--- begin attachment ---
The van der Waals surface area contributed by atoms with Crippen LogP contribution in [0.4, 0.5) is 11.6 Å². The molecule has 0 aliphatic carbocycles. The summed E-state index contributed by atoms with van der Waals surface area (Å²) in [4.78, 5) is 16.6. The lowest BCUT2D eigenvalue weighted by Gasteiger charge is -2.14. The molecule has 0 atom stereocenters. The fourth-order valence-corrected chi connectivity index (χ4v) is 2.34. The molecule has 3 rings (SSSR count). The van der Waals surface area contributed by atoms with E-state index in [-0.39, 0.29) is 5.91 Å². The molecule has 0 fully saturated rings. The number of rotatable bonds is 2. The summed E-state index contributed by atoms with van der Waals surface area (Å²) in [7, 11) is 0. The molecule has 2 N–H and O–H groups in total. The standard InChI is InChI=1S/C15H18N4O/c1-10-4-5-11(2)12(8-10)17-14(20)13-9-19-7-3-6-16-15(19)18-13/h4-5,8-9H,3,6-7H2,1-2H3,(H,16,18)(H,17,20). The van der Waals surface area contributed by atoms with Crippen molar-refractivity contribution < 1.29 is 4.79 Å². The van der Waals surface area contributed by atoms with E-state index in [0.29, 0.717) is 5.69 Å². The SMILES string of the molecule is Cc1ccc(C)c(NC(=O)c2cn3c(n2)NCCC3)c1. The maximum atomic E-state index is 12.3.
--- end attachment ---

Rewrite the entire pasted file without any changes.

The van der Waals surface area contributed by atoms with Crippen LogP contribution in [0.4, 0.5) is 11.6 Å². The molecule has 0 aliphatic carbocycles. The summed E-state index contributed by atoms with van der Waals surface area (Å²) in [4.78, 5) is 16.6. The lowest BCUT2D eigenvalue weighted by Gasteiger charge is -2.14. The molecule has 0 atom stereocenters. The fourth-order valence-corrected chi connectivity index (χ4v) is 2.34. The molecule has 3 rings (SSSR count). The van der Waals surface area contributed by atoms with E-state index in [-0.39, 0.29) is 5.91 Å². The molecule has 0 fully saturated rings. The number of rotatable bonds is 2. The summed E-state index contributed by atoms with van der Waals surface area (Å²) in [7, 11) is 0. The molecule has 2 N–H and O–H groups in total. The standard InChI is InChI=1S/C15H18N4O/c1-10-4-5-11(2)12(8-10)17-14(20)13-9-19-7-3-6-16-15(19)18-13/h4-5,8-9H,3,6-7H2,1-2H3,(H,16,18)(H,17,20). The van der Waals surface area contributed by atoms with Crippen molar-refractivity contribution < 1.29 is 4.79 Å². The van der Waals surface area contributed by atoms with E-state index in [0.29, 0.717) is 5.69 Å². The SMILES string of the molecule is Cc1ccc(C)c(NC(=O)c2cn3c(n2)NCCC3)c1. The maximum atomic E-state index is 12.3.